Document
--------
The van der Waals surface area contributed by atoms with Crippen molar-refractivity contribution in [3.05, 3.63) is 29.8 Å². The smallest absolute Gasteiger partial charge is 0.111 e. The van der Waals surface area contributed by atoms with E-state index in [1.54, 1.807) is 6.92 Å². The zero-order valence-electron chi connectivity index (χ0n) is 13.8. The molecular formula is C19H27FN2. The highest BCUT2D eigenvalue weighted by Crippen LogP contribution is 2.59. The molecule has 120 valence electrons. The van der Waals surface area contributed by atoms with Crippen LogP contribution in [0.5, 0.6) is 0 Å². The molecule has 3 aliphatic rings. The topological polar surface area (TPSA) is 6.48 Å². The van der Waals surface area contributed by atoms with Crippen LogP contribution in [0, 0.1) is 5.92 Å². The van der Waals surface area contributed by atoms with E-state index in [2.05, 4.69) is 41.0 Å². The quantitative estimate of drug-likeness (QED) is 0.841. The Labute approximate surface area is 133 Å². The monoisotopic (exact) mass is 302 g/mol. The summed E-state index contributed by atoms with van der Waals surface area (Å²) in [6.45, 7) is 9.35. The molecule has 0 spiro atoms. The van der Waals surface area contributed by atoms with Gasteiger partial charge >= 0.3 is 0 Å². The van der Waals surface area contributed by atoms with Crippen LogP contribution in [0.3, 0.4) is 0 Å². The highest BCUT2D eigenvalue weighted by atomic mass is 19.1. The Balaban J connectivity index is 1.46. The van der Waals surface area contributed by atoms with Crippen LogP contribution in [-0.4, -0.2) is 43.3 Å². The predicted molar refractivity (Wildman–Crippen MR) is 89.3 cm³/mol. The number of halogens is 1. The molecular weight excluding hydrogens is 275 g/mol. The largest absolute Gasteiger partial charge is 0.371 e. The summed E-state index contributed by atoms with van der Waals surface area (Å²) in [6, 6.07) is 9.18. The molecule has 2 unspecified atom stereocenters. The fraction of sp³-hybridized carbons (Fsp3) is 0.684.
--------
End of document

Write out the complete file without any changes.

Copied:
The van der Waals surface area contributed by atoms with Crippen molar-refractivity contribution in [3.05, 3.63) is 29.8 Å². The smallest absolute Gasteiger partial charge is 0.111 e. The van der Waals surface area contributed by atoms with E-state index in [1.54, 1.807) is 6.92 Å². The zero-order valence-electron chi connectivity index (χ0n) is 13.8. The molecular formula is C19H27FN2. The highest BCUT2D eigenvalue weighted by Crippen LogP contribution is 2.59. The molecule has 120 valence electrons. The van der Waals surface area contributed by atoms with Crippen LogP contribution in [0.5, 0.6) is 0 Å². The molecule has 3 aliphatic rings. The topological polar surface area (TPSA) is 6.48 Å². The van der Waals surface area contributed by atoms with Crippen LogP contribution in [0, 0.1) is 5.92 Å². The van der Waals surface area contributed by atoms with E-state index in [2.05, 4.69) is 41.0 Å². The quantitative estimate of drug-likeness (QED) is 0.841. The Labute approximate surface area is 133 Å². The monoisotopic (exact) mass is 302 g/mol. The summed E-state index contributed by atoms with van der Waals surface area (Å²) in [6.45, 7) is 9.35. The molecule has 0 spiro atoms. The van der Waals surface area contributed by atoms with Gasteiger partial charge >= 0.3 is 0 Å². The van der Waals surface area contributed by atoms with Crippen LogP contribution in [0.3, 0.4) is 0 Å². The highest BCUT2D eigenvalue weighted by atomic mass is 19.1. The Balaban J connectivity index is 1.46. The van der Waals surface area contributed by atoms with Crippen LogP contribution in [-0.4, -0.2) is 43.3 Å². The predicted molar refractivity (Wildman–Crippen MR) is 89.3 cm³/mol. The number of halogens is 1. The molecular weight excluding hydrogens is 275 g/mol. The largest absolute Gasteiger partial charge is 0.371 e. The summed E-state index contributed by atoms with van der Waals surface area (Å²) in [6, 6.07) is 9.18. The molecule has 2 unspecified atom stereocenters. The fraction of sp³-hybridized carbons (Fsp3) is 0.684.